Keynesian Economic Cooperation in "Crisis" : the OECD in the 1970s
Gayon, Vincent (2012-06), Keynesian Economic Cooperation in "Crisis" : the OECD in the 1970s, 24th SASE Annual Meeting : Global Shifts : Implications for Business, Government and Labor, 2012-06, Cambridge (Mass.), United States
TypeCommunication / Conférence
Conference title24th SASE Annual Meeting : Global Shifts : Implications for Business, Government and Labor
Conference cityCambridge (Mass.)
Conference countryUnited States
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Abstract (EN)This contribution analyzes one of the OECD's neo-liberal inflection during the second half of the 1970s: the McCracken Report (OECD 1977) mandated by US administration. This study of McCracken report gives us a better understanding of how the OECD contributed to the «Washington consensus», a policy consensus which has until now mainly been studied in the context of the IMF and the World Bank. Our inquiry is based on archives and on retrospective interviews. It focuses on the writing of this emblematic report by a collective formed of the direction of the OECD as well as external experts. I show how, during the elaboration of the report, economic policy recipes labeled as Keynesian, were discussed, debated and partly discredited by other forms of economics knowledge linked with supply-side approach. Besides I show how this evolution of expertise inside the OECD was defined as both an «innovation» and an intellectual «necessity» and how this expertise tended, with caution and uncertainty, to avoid any deep and alternative reflections and solutions about the decline of the international monetary system designed at Bretton Woods. I also underscore the struggles that emerged within the OECD's bureaucracy regarding the explanation of this epistemic and political evolution. This paper retraces not only conflicts between the different services of the organization, but also the direct or undirect intervention of member countries representatives in the elaboration of the report, as well as the transformation of the centre of gravity of North American economics in the 1970's.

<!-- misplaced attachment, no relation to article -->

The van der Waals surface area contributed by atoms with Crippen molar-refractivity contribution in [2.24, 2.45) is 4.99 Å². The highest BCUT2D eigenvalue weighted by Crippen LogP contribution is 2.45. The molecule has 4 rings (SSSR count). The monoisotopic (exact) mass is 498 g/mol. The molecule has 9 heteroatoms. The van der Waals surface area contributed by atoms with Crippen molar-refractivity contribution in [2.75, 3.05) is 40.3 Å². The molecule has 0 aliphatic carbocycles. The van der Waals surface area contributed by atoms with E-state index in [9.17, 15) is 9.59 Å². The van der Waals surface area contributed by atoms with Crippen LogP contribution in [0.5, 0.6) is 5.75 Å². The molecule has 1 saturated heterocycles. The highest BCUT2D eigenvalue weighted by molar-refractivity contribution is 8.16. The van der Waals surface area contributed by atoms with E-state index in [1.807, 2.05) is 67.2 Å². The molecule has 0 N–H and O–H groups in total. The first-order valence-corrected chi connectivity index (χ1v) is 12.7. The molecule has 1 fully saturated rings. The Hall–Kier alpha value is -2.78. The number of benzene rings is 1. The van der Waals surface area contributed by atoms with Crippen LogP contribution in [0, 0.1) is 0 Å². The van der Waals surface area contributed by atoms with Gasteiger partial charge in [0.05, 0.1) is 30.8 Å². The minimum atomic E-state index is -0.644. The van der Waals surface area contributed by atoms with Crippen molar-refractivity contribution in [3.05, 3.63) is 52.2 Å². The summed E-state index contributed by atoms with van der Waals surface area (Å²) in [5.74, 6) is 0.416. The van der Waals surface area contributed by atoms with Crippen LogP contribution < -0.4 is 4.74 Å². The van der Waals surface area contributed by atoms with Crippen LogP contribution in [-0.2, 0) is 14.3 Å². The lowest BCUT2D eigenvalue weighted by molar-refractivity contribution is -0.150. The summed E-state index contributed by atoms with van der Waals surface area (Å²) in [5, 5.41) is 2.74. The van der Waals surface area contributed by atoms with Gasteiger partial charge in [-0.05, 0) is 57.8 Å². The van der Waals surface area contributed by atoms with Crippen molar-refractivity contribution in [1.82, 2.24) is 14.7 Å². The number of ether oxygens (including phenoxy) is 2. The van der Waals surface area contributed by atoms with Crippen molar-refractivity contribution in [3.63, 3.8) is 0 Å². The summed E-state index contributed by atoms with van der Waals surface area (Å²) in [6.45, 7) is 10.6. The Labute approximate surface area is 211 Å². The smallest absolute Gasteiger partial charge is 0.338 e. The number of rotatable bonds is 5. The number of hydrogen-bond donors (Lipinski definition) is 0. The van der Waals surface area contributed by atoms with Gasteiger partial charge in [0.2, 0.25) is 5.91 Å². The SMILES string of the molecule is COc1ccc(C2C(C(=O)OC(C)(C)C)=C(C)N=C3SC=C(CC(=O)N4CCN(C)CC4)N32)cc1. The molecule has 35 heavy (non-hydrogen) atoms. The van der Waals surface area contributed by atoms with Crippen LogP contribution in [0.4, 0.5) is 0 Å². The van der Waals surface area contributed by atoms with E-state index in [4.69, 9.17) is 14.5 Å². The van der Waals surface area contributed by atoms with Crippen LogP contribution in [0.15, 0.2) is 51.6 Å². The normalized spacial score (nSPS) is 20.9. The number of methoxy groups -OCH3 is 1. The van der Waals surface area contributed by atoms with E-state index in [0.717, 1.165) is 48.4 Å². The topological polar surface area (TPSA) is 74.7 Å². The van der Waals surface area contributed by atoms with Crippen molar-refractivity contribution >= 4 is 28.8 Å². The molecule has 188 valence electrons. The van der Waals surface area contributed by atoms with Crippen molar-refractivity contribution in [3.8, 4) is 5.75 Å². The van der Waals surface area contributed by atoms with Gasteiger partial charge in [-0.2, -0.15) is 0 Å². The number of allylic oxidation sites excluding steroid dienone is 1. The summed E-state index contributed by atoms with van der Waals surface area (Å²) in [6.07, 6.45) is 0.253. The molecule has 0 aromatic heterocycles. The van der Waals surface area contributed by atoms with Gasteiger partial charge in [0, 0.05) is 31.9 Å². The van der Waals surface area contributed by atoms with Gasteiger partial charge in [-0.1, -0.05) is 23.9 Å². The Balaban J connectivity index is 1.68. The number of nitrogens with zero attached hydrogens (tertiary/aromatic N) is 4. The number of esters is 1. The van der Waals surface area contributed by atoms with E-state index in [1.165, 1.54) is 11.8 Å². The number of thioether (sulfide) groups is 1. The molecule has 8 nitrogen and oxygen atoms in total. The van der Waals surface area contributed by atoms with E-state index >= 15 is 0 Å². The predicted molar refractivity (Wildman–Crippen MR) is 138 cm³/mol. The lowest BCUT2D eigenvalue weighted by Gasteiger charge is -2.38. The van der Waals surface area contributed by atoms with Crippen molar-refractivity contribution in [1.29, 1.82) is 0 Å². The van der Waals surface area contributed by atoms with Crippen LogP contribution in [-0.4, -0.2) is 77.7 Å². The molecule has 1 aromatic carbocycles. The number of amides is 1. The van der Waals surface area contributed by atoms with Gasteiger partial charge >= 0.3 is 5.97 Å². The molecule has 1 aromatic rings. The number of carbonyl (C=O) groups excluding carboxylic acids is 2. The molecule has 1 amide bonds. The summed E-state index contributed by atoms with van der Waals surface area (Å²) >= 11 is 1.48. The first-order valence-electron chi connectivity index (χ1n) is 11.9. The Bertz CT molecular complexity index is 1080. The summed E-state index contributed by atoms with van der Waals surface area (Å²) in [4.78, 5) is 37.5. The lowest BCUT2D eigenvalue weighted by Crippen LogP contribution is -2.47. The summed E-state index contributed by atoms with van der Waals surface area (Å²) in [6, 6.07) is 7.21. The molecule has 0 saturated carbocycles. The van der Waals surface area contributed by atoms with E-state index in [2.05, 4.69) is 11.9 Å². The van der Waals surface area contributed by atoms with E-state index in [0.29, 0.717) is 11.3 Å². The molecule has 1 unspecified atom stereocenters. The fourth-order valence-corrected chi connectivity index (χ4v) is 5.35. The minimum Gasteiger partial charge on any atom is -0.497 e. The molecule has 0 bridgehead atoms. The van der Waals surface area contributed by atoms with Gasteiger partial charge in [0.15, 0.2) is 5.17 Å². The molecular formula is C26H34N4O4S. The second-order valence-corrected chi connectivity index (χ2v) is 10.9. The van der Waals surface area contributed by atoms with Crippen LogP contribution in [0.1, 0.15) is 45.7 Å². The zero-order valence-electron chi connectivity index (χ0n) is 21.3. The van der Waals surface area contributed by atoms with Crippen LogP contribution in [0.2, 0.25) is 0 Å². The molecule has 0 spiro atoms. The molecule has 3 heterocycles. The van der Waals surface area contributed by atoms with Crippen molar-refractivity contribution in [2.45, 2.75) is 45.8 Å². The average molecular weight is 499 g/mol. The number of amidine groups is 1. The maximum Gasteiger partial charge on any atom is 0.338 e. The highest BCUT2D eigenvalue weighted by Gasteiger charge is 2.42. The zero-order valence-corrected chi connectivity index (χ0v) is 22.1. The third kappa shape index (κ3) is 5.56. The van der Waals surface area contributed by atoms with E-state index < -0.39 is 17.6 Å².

Subjects / KeywordsOECD ; expertise ; keynesian paradigm ; monetarism ; international political economy
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